82 Cal. App. 2d 417 | Cal. Ct. App. | 1947

82 Cal.App.2d 417 (1947)

M. R. DOOLING et al., Appellants,
HERMAN A. DABEL et al., Respondents.

Civ. No. 7396.

California Court of Appeals. Third Dist.

Nov. 17, 1947.

McComish & Pettitt and Blaine Pettitt for Appellants.

Ralph Rutledge for Respondents.


Plaintiffs brought suit to quiet title to an easement in a roadway across defendants' farm, claimed *419 to have been acquired by prescriptive use for a period of more than five years. The trial court adopted findings to the effect that plaintiffs traveled the roadway by mere permission of the owners, and therefore acquired no prescriptive title thereto. Judgment was accordingly rendered against plaintiffs. From that judgment this appeal was perfected.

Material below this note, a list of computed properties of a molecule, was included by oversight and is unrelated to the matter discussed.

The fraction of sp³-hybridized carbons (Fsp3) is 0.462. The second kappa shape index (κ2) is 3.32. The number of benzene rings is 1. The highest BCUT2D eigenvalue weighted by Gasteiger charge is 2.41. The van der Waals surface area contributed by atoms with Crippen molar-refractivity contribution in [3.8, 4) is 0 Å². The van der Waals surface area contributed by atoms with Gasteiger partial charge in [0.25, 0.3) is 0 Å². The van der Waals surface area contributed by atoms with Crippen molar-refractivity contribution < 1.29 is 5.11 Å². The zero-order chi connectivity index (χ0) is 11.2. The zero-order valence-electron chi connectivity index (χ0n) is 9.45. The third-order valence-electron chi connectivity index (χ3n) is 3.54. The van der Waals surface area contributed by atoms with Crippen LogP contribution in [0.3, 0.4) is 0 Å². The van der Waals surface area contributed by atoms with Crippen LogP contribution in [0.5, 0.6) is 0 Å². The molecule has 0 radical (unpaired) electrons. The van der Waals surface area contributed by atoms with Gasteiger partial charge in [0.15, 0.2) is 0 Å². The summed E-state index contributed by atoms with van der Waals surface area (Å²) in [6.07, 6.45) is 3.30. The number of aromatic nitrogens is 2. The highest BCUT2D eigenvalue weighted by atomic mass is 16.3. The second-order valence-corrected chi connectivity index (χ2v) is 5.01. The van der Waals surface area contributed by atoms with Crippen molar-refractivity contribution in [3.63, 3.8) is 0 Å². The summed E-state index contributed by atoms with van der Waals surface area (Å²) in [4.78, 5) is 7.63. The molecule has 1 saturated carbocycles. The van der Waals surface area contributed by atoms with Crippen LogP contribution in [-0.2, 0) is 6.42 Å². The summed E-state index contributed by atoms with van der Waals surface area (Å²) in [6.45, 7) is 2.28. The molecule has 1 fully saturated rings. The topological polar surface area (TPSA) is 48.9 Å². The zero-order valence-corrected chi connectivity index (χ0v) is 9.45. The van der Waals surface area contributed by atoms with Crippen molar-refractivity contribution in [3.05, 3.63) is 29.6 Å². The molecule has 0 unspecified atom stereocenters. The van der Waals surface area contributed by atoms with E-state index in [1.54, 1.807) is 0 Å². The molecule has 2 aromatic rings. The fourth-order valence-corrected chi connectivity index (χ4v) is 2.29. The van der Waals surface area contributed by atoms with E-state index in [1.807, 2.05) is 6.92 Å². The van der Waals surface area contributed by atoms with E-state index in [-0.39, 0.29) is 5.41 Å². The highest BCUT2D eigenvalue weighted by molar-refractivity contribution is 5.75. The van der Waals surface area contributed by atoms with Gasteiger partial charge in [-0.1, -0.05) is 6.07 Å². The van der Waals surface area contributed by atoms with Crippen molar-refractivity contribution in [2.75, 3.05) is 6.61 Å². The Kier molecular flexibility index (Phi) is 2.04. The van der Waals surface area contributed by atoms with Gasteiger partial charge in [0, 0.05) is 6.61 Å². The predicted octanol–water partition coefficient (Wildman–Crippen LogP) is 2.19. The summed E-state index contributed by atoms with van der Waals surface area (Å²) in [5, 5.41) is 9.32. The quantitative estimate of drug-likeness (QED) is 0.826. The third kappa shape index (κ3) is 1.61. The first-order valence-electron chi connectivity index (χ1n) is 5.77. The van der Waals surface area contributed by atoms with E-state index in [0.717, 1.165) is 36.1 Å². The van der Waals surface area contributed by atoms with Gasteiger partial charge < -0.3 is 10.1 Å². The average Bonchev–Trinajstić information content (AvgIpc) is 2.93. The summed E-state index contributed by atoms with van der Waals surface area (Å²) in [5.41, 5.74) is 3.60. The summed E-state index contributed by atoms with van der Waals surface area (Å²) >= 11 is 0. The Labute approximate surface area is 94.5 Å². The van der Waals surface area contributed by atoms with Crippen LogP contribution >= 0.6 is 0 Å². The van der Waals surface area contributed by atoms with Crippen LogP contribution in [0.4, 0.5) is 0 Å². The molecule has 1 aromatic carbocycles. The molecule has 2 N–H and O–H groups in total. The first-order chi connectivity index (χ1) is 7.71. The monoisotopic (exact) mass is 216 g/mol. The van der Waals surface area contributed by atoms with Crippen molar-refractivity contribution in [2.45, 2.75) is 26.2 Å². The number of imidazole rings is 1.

It is contended that the findings and judgment are not supported by the evidence. No other issue is raised on this appeal.